Yes, courage. To purposely put yourself through this takes courage. To have the self-awareness you need to pass those psychological tests takes courage. You can't "fake" them, you just can't. The people giving those tests and analyzing your readiness are professionals, trained to know if you're fully prepared for this journey. I've never felt that I am in the wrong body, so I can only imagine how terrifying that would be. I can also only imagine how frightening and liberating it would be to finally have the chance to live in a skin that did not feel awkward or suffocating or just wrong.

Chelsea Manning is most likely one of many people who will transition from male to female this year, and from female to male. It is my sincere hope that all those brave individuals will, at the end of their journey, be able to look at themselves, both inside and out, and smile. If only the rest of the world could do the same.

Tuesday, August 20, 2013

Bill O'Reilly: New White House Dog Too Foreign, Too Black

Photo from I love it when I wake up in the morning and Barack Obama is President

The Obama family welcomed a new member to their brood this past weekend, a Portuguese water dog named Sunny. Sunny is about a year old with all black fur and is already the other most famous dog in the world. But to Bill O'Reilly, Sunny is just one more sign of everything wrong with America.

Recently, Mr. O'Reilly has had at least one meltdown on air attempting to prove the majority of all crime in America is committed by young black men. White young men do not go to prison at the alarming rate young black men do, and since there is no racism in America anymore, it must be because young black men are being raised differently. O'Reilly posits that the fault lies with the disintegration of the African American family.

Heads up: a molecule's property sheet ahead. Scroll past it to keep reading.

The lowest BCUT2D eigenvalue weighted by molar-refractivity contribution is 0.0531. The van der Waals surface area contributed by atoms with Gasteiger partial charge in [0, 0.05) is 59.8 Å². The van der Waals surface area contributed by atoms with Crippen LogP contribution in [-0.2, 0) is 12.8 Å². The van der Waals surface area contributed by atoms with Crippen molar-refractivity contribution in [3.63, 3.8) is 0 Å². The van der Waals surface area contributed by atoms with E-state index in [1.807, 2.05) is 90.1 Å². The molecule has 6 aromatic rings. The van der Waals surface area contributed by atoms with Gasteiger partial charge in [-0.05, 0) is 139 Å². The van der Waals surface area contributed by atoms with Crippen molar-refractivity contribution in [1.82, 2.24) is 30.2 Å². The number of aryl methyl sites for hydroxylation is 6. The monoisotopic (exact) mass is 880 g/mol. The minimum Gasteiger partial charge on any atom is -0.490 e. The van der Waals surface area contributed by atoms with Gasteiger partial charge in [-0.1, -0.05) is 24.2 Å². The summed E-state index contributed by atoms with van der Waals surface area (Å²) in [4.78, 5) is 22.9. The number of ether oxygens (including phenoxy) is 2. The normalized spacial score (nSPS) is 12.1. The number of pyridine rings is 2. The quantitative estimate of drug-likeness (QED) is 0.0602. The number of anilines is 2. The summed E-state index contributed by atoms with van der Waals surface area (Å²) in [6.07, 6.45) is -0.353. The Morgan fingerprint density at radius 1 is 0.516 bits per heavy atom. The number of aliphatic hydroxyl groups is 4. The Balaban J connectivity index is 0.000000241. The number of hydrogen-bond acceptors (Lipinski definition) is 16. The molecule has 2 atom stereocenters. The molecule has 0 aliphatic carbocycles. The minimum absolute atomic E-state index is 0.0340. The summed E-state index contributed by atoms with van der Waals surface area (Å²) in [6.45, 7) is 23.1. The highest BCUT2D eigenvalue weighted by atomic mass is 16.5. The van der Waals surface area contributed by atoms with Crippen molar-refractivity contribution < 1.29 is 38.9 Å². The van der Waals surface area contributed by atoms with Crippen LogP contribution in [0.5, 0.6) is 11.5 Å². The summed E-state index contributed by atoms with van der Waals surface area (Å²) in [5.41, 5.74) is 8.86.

Echoing such conservative luminaries as Neil Boortz, Mark Levin, David Duke, Bryan Fischer, Michelle Malkin and Steve King, Bill O'Reilly believes that abortion and the liberal agenda are forcing African American men to abandon their families in droves and/or encouraging African American women to have multiple children out of wedlock. Also, gay marriage and Benghazi.

O'Reilly brought all of this together on his program Monday evening while addressing the addition of Sunny to the White House. Wearing his journalism/wizard hat, Bill wondered aloud about Sunny's nationality. "Why does the president refuse to adopt an American dog?" he asked, gazing sadly into the camera. He went on to correctly point out the color of Sunny's fur, then launched into a 12 1/2-minute long speech about his favorite dogs.

Several breeds Bill O'Reilly feels would better represent the Spirit of America are the Labrador retriever, the French poodle, the Chihuahua, the Newfoundland, the Scottish terrier and the German shepherd. He opined about Snuggles, a Pekingese he had as a child.

"I went to Catholic camp one summer, and every week, Snuggles would send me a letter. I knew my mom wrote it, but Snuggles always managed to put her little paw print at the bottom of the letter. At the end of each day, after being relentlessly teased about my freckles, that paw print made me smile. When I got home, Mom told me Snuggles had gone to live on a farm with a very nice older couple, where she could herd chickens and help with the horses. I never saw Snuggles again."

Viewers got a rare glimpse at Bill O'Reilly's soul Monday night. We've always known it was a little dark, a little murky and smelled funny, but Monday evening, we saw why. Bill O'Reilly just misses Snuggles.

(This is satire. Give him a week...he'll go here)

Sunday, August 18, 2013

The question's the same, but the answer has changed

Image from Google